Live the extreme experience of being the church

To experience the extreme experience of being the church, we have to get involved in what God is doing in the world to transform the lives of every child, young person, adult and senior citizen forever. To engage in God's mission is the most challenging life dynamic that anyone can propose to us. Today, many Christians need to change the way they see the church. God did not create the church to be one more activity in our lives, but rather to engage us in transformational and exciting experiences. The beautiful event of accepting Christ as Savior is not the only vibrant experience that God has prepared for His children.

The Christian life does not have to become routine and boring. When we look at the life of Jesus and the Christians of the early church, or when we read the biographies of great Christians who preceded us, we can say that their lives were far from boring; they were full of excitement and purpose. Everyone who belongs to the church of the Lord shares the same vocation: “to work for justice and bear witness to the kingdom of God” in this world; promoting the kingdom of God in our midst, shedding light over darkness, risking being different, living in holiness, and being like Christ in the midst of a society that is sinking deeper into sin and knowing less and less about God. This is our great challenge.

Is it possible to change the world? Yes, but we need to commit ourselves with all our being. How will we do it? By working together as the church.

First, we need to cry out in constant and passionate prayer for family, friends and acquaintances who are lost.

Second, we must open our hearts making friends with unbelievers, sharing Christ with them and teaching them to live in holiness as disciples of Jesus.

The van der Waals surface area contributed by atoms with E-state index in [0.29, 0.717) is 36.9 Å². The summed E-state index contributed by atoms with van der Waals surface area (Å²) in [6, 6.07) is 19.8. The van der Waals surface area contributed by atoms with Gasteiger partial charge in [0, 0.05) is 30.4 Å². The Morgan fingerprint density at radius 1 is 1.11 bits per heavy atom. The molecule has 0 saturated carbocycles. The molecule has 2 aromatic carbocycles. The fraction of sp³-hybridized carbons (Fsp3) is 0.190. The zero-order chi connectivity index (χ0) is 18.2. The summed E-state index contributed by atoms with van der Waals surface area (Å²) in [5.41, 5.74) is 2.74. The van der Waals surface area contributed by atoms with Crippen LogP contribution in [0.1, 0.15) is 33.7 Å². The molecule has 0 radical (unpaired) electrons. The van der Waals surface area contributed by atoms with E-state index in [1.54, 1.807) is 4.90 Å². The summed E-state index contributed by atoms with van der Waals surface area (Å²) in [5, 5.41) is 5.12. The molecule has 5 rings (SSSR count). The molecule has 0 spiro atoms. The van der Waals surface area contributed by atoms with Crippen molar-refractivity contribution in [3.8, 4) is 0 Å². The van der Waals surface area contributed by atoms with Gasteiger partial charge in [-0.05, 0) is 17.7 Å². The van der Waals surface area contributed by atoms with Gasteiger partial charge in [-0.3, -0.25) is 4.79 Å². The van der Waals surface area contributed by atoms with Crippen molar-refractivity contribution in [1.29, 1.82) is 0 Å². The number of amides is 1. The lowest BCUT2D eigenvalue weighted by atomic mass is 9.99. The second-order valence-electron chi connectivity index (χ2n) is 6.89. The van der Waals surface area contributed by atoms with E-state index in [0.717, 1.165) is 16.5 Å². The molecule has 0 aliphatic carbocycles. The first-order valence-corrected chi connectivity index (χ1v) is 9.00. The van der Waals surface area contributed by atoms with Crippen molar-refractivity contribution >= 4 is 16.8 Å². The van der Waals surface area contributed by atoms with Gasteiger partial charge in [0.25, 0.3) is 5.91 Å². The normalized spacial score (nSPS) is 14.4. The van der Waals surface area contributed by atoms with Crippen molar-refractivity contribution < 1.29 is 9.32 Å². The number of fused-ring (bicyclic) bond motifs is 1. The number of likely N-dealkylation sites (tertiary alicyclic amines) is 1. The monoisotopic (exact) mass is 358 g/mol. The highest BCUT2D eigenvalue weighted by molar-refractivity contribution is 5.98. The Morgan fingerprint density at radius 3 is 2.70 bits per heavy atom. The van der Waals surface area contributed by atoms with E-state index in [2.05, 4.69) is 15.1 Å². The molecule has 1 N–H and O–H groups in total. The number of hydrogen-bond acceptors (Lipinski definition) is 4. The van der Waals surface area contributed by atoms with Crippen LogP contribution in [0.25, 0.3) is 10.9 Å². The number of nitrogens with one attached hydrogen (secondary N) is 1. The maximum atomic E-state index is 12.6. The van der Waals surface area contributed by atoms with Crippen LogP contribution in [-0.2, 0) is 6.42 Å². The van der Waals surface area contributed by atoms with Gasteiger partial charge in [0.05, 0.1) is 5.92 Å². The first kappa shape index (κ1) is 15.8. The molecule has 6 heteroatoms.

Third, our task is to train them and integrate them into the ministry of the church, so that they too may become agents of change in their community.

The church was designed to be the Body of Christ (Ephesians 5:23). The call of the Lord is clear: He can only use a church that surrenders completely to His perfect will (Romans 12:1; Ephesians 5:2). God calls each and every one to serve in a specific place in his work, both in the church and in the world, creatively using the gifts, skills, financial resources, and time He gives us. The best way to combat routine and boredom is to identify our gifts, perfect them and use them, and in doing this we will never be bored.

Serving the Lord is a life full of expectation, and exciting and surprising experiences. We are called to live the extreme experience of being actively involved in the church of Christ. The Lord invites us to be part of His wonderful plan, a project where we can grow and be improved continuously, where we can strive to the limit and give back to God everything good and wonderful that the Creator has placed within us. This is a project that will not end with our lives, but will remain for eternity in every person who is rescued from the chains of sin. Let us not be mere spectators, but instead let us work together as the church living this extreme experience of participating with Jesus as He transforms the world.

Mónica Mastronardi de Fernández is vice-rector of institutional development and a professor at Seminario Nazareno de las Américas in Costa Rica.

Holiness Today March/April 2016

Please note: This article was originally published in 2016. All facts, figures, and titles were accurate to the best of our knowledge at that time but may have since changed.